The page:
2 page 12 MLA
Think of yourself as an organizational leader. You will be speaking to your entire organization in a few months on the topic of Envisioning Success or the topic of Energizing the Team.
Create a motivation story for your team on the topic of Energizing The team.
The story can be a fiction story ( not nessesereley).
Use your imagination to captivate your audience.
The story should include:
Where and when? The fundamental meaning of context is the setting— the where and when of a story. Clearly stating where and when the story takes place tells the audience if the story is fact or fiction.
Who is the main character? This is the subject of your story, the hero, or at least the person from whose perspective the story is told—the protagonist.
What does the character want? What is the hero trying to achieve? What is the character’s passion or objective?
Who or what is getting in the way? This is the obstacle, the villain, or the enemy in the story. It could be a person, like your high school nemesis, or the boss who passed you over for a promotion.
Action – This is where you tell what happened to your main character. Most importantly, it’s where the hero does battle with the villain.
Result – The result is the final stage of the story where you accomplish three main things. In addition to telling how the story ends, this is where you explain the right lesson the audience should have learned, and link back to why you told the story in the first place.
Right lesson. The second-to-last paragraph delivers the moral of the story.
Link back to why. moral back to the original purpose of telling the story—the why—to il- lustrate the point that storytelling is a better vehicle for teaching and leadership. It ends with, “Experience is the best teacher”
EXAMPLE: Version 2: Context, Action, Result
(Context) In the late 1990s, Titleist had a 75 percent market share of the golf ball market among the best golfers in the country (those with a handicap of 15 or less). But that only represented about 5 percent of golfers. It only had a 20 percent market share among the other 95 percent of golfers. To reach that other 95 percent, conventional marketing wisdom dictated that it should launch a lower-priced, lower-quality version of its flagship Titleist ProV1. The problem with that, however, was that some of its accomplished players buying the $5 ProV1 balls might find the new cheaper version good enough, and trade down to a $3 ball. What did Ti- tleist do?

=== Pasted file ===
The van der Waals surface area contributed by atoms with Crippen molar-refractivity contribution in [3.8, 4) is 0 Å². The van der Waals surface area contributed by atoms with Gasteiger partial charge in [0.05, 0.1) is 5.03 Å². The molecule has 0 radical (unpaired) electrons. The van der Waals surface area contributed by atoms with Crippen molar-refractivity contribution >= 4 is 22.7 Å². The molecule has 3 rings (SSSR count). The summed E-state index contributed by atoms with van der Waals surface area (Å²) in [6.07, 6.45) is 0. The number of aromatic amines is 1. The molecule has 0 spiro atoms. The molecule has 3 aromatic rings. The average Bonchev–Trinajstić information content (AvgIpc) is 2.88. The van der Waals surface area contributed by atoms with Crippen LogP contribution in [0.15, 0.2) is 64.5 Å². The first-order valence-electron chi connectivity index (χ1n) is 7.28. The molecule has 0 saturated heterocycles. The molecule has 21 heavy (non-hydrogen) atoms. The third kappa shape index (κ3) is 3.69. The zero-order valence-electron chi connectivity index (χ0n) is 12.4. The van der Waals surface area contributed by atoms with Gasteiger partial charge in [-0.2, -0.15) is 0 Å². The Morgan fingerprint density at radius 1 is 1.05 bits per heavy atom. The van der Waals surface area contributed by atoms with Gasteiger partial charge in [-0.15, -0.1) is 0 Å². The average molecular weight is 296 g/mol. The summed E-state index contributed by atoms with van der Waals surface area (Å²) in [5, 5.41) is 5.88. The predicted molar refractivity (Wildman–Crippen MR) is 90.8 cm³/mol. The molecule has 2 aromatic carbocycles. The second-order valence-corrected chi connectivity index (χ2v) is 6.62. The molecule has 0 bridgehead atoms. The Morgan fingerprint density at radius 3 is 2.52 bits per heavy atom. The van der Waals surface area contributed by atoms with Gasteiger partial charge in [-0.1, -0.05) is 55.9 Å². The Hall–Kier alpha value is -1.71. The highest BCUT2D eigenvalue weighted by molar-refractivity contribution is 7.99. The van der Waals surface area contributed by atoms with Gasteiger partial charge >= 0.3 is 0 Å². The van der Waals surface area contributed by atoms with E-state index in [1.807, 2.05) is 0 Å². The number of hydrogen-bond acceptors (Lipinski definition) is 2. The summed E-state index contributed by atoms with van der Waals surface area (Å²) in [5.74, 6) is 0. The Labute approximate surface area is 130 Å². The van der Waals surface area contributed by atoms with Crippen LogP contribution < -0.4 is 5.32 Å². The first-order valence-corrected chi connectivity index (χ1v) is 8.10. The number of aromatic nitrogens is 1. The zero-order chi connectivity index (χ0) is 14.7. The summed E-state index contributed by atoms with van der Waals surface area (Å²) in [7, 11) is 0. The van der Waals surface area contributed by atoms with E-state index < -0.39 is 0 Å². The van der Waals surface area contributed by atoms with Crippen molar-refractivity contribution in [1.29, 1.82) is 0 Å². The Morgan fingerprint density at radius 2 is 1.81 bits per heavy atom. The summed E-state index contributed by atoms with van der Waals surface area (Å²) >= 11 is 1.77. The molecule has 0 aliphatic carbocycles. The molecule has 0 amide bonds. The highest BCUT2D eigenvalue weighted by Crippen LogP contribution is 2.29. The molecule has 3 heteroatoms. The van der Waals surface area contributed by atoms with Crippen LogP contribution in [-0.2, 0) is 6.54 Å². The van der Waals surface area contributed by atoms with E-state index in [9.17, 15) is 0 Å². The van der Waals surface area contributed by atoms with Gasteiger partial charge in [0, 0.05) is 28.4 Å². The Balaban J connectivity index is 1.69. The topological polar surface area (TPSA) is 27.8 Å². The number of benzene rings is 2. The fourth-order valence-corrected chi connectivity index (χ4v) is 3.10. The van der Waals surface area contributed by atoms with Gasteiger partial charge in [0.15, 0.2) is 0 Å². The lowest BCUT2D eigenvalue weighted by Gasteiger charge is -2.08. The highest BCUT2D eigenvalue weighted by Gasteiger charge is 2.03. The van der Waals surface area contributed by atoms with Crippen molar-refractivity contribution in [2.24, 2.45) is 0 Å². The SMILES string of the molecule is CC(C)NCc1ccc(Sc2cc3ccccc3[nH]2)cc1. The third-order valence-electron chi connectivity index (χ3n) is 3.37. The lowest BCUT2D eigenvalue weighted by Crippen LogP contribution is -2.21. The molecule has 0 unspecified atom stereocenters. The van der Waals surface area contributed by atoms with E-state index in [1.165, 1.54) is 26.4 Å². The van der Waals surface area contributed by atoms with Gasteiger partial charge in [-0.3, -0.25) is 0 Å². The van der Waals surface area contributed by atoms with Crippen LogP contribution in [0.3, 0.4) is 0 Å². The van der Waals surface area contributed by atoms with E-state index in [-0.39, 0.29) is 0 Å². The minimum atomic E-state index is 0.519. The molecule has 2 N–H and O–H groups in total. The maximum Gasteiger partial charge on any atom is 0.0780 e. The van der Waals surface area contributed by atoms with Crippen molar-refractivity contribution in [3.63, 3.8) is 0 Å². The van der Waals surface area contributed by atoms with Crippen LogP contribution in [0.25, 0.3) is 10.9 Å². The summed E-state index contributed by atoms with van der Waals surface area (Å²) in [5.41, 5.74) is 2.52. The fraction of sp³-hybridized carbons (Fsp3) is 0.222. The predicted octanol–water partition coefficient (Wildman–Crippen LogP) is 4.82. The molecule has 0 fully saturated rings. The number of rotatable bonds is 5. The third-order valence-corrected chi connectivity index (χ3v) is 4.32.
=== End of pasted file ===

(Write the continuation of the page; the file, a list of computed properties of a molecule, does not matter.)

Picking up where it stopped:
(Action) In the early 2000s, Titleist launched the NXT golf ball mar- keted at average and recreational golfers with handicaps well above par. The NXT was designed to create less spin, have a soft feel, and deliver more consistency—exactly what 95 percent of golfers within this target au- dience wanted. And because it didn’t deliver the short-game spin, feel, and control that Titleist’s flagship model ProV1 would, accomplished golfers wouldn’t consider trading down from the ball they’d been buying for years.
(Result) The NXT turned out to be a great decision. Titleist’s market share more than doubled, from 20 percent to 43 percent, among the aver- age golfers, while still growing among the accomplished golfer segment. Conclusion: Titleist delivered its growth challenge by realizing that average consumers don’t necessarily have watered-down needs compared to the most demanding ones. They have different needs entirely. Under- stand your consumers deeply, and design a product to delight each group separately. See how much better that flows?